NONGOVERNMENTAL organisations (NGOs) and activist groups expressed dismay yesterday at the slow progress at the United Nations (UN) climate change talks in Durban that have brought together nearly 200 nations in a bid to pull together an agreement on how to ward off damaging climate change.
International Relations and Co-operation Minister Maite Nkoana-Mashabane has urged negotiating teams at this year's Congress of the Parties to the UN Framework Convention on Climate Change (COP-17), of which she is president, to finalise all but contentious political issues before ministers and heads of state arrive in Durban next week. However, teams only really got down to the nitty-gritty yesterday.
The Climate Action Network, a coalition of more than 700 NGOs in 95 countries, said it was concerning that little real work had been done.
"We need to finalise a post- 2012 framework," Oxfam's Kelly Dent said at a media briefing in the Durban International Convention Centre, where the talks are being held.
Ms Dent was referring to the Kyoto Protocol, the world's first and only legally binding deal on reducing the emission of gases linked to average global warming, the first commitment period of which ends on December 31 next year. The key divide was between nations that wanted agreement on a legally binding deal that would be operational before 2020, and those that wanted one that became operational after 2020.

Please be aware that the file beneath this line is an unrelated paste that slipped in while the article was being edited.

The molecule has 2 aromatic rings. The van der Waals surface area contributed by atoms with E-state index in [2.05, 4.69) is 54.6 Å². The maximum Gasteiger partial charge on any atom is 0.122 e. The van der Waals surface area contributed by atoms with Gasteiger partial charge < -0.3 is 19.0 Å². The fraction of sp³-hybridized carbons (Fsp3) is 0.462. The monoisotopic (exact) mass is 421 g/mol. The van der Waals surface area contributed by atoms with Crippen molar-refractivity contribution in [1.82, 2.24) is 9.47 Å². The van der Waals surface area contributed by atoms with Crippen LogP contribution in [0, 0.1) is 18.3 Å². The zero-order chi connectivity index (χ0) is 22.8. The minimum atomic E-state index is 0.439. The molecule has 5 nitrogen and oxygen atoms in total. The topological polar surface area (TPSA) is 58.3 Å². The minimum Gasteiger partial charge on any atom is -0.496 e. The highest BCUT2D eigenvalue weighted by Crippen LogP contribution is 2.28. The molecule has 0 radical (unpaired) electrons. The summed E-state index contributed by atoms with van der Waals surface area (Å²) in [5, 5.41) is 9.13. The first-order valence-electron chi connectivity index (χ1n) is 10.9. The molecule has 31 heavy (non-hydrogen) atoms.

World Wide Fund for Nature Central Africa representative Raymond Lumbuenamo said Africa had "for centuries" been subject to decisions made on its behalf and it would fight hard to ensure there was a decision on a Kyoto Protocol second commitment period at COP-17.
"For us a lot is riding on this," he said.
Many scientists argue Africa, which contributes least to greenhouse gas emissions, will suffer the most from global warming.